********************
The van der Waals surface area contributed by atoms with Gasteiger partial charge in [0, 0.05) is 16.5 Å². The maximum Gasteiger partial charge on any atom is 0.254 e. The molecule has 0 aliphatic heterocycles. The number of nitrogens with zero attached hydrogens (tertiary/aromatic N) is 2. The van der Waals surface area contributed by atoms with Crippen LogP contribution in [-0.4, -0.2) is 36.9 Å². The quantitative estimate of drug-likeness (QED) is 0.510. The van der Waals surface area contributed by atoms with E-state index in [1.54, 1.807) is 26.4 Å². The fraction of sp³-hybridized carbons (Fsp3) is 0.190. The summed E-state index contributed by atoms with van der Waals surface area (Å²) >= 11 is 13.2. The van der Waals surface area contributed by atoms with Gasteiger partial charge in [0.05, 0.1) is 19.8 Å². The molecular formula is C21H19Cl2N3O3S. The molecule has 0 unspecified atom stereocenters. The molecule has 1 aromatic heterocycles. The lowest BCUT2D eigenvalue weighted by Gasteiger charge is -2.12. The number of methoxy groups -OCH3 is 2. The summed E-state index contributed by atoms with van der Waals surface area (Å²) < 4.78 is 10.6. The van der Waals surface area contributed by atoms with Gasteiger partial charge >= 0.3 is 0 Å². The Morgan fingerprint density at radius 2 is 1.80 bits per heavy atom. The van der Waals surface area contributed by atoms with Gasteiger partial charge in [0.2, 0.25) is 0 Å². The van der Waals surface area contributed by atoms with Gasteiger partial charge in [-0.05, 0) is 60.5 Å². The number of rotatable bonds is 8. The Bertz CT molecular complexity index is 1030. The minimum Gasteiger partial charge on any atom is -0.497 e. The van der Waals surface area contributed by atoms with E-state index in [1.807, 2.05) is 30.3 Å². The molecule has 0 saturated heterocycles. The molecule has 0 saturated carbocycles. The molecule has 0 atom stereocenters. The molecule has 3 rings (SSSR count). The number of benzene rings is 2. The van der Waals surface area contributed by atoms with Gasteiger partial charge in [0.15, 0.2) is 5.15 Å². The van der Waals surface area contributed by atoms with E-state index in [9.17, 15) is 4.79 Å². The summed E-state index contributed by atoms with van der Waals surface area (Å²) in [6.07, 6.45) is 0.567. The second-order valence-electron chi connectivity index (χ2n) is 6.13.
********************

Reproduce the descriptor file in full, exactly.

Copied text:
The van der Waals surface area contributed by atoms with Gasteiger partial charge in [0, 0.05) is 16.5 Å². The maximum Gasteiger partial charge on any atom is 0.254 e. The molecule has 0 aliphatic heterocycles. The number of nitrogens with zero attached hydrogens (tertiary/aromatic N) is 2. The van der Waals surface area contributed by atoms with Crippen LogP contribution in [-0.4, -0.2) is 36.9 Å². The quantitative estimate of drug-likeness (QED) is 0.510. The van der Waals surface area contributed by atoms with E-state index in [1.54, 1.807) is 26.4 Å². The fraction of sp³-hybridized carbons (Fsp3) is 0.190. The summed E-state index contributed by atoms with van der Waals surface area (Å²) >= 11 is 13.2. The van der Waals surface area contributed by atoms with Gasteiger partial charge in [0.05, 0.1) is 19.8 Å². The molecular formula is C21H19Cl2N3O3S. The molecule has 0 unspecified atom stereocenters. The molecule has 1 aromatic heterocycles. The lowest BCUT2D eigenvalue weighted by Gasteiger charge is -2.12. The number of methoxy groups -OCH3 is 2. The summed E-state index contributed by atoms with van der Waals surface area (Å²) < 4.78 is 10.6. The van der Waals surface area contributed by atoms with Gasteiger partial charge >= 0.3 is 0 Å². The Morgan fingerprint density at radius 2 is 1.80 bits per heavy atom. The van der Waals surface area contributed by atoms with Gasteiger partial charge in [0.2, 0.25) is 0 Å². The van der Waals surface area contributed by atoms with Gasteiger partial charge in [-0.05, 0) is 60.5 Å². The number of rotatable bonds is 8. The Bertz CT molecular complexity index is 1030. The minimum Gasteiger partial charge on any atom is -0.497 e. The van der Waals surface area contributed by atoms with E-state index in [1.807, 2.05) is 30.3 Å². The molecule has 0 saturated heterocycles. The molecule has 0 saturated carbocycles. The molecule has 0 atom stereocenters. The molecule has 3 rings (SSSR count). The number of benzene rings is 2. The van der Waals surface area contributed by atoms with Gasteiger partial charge in [0.15, 0.2) is 5.15 Å². The van der Waals surface area contributed by atoms with E-state index in [9.17, 15) is 4.79 Å². The summed E-state index contributed by atoms with van der Waals surface area (Å²) in [6.07, 6.45) is 0.567. The second-order valence-electron chi connectivity index (χ2n) is 6.13.